Leading up to the church which sits on top of the hill is an impressive set of 686 stairs, you can see the view looking down. Just try to imagine how the religious zealots do it on their knees.
The last level area or platform before you reach the church is "home" to a beautiful blue tile wall decoration. You might notice, on the closup shot of the tiles, that the window shown there mimics perfectly one of the windows on the church itself.
The central piece of the stairway is the pillar/fountain that stands on the last platform before reaching the church on top of the mountain. The male figures crouching at the bottom still spout water from their mouths although there seems to be some "leaking" around the shoulder area. Some of the motifs seem out of place in a religious site, like the "sun", which seems more suited to an Aztec site, but who knows maybe they were hedging their bets.
Just below the church itself is the first "platform" or level area where you find a ring of statues perched on top of pillars. If I counted correctly there are 18 of these, although I have no idea who or what they depict or represent. There are no explanation signs at the site.
Inside Santuario Nossa dos Remedios there are numerous blue tile panels depicting various religious scenes. As with so much of the blue tile work here in Portugal they are a very vibrant art form that, at least to a layman's eyes, seems super difficult to work with, but in the end adds so much to whatever surrounds it.
Some of the guide books call the Santuario Nossa dos Remedios,, the little brother of the Bom Jesus sanctuary in Braga...well it may be smaller, but it was built first back in 1750, while the other built 34 years later.
If you walk up to the sanctuary, you will have to zig and zag up more than 600 steps, quite a feat on your FEET..the religious pilgrams do it on their KNEES.
The design of the stairway is exquisite, with landscaping along the sides of the beautiful granite steps and with carvings adorning each terrace. The uppermost terrace, shown here, is called the 'Court of Kings' because of the statues of royalty that encircle it.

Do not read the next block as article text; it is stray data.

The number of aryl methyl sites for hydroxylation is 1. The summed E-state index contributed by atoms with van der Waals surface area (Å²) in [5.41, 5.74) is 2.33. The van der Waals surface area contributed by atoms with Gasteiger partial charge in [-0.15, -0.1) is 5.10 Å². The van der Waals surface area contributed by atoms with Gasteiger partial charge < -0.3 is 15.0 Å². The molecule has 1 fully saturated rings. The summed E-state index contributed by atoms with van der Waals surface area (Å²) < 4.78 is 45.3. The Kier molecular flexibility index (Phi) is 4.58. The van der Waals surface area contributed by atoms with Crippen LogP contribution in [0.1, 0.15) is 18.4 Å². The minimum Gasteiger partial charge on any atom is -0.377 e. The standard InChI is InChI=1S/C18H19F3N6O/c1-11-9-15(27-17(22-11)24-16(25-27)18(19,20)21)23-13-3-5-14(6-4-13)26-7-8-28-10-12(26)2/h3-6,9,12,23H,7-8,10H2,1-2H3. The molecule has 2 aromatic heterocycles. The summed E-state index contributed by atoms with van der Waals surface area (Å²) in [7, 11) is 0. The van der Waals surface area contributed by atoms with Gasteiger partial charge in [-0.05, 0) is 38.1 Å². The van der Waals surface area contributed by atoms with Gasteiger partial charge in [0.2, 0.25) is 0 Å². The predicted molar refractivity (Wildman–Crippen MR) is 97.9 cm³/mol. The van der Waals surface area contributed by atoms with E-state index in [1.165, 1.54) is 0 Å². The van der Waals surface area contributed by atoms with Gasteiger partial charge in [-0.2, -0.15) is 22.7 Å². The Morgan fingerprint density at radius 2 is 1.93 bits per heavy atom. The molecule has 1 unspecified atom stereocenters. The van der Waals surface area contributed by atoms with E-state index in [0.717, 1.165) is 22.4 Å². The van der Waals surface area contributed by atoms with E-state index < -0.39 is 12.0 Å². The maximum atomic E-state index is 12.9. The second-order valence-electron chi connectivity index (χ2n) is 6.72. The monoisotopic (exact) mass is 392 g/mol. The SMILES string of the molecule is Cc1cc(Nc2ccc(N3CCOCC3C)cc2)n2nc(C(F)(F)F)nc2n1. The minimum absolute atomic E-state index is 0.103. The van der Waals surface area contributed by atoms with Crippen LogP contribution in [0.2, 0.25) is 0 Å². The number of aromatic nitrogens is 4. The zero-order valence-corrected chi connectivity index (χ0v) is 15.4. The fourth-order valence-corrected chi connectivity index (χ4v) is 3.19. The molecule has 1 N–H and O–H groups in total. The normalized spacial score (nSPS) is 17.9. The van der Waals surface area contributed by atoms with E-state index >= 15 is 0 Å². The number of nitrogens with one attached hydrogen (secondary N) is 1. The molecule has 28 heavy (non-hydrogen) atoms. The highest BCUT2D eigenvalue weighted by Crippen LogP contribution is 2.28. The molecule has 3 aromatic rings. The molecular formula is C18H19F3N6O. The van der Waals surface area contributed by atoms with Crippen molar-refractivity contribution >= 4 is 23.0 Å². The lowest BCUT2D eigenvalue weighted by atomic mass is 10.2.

The entire complex is located within a large forested park, that has walking trails and places for picnics. It was a very popular spot with the locals when we were there!
Pre-dating the birth of Portugal itself, this Gothic-style cathedral was built in 1129 by Afonso Henriques, who became the first King of Portugal a few years later. Over the years of its existance, various additions have blended in other construction styles as well. Today, this National Monument also acts as a museum for artwork from over the centuries.
We stumbled upon the building by accident while wandering not far from the town square, as we were looking for an internet cafe (closed on Saturdays) and postcards to mail home!
The Hotel do Parque, where we were staying just happened to be located at the very top of the famous grand staircase in Lamego.
From here, we had a great view out over the city, including its treed main boulevard area at the bottom of the staircase. This was a great way to approach the city!
Lamego's main claim to fame is its double staircase consisting of 686-steps ascending both sides of a broad stone boulevard leading up to the shrine of Nossa Senhora dos Remedios. Along the way are 9 terraces, some of which are beautifully decorated with 'Azulejo' ceramic tiles (see Local Customs).
Over the years, a small church built on the hillside in 1391, became a place of pilgrimage to the Virgin. As a result, the present-day twin-spired shrine was built on the site in 1761, along with its spectacular double set of stone stairways.
This view from the town square below provides a good view of the site, even showing the blue/white azulejos on the terraces.
The centre of Lamego contains a beautiful treed esplanade with pools and statues down its middle. Around the perimeter are various shops and older buildings serving the needs of the many people who regularly use the square. It was great to be able to look up and see the shrine overlooking the area! This view is looking away from the hillside, into the centre of Lamego itself.
Some of the most beautiful images from churches are the windows, usually stained glass, but here the first photo shows a window "frame" that was the most elegant of them all on the outside.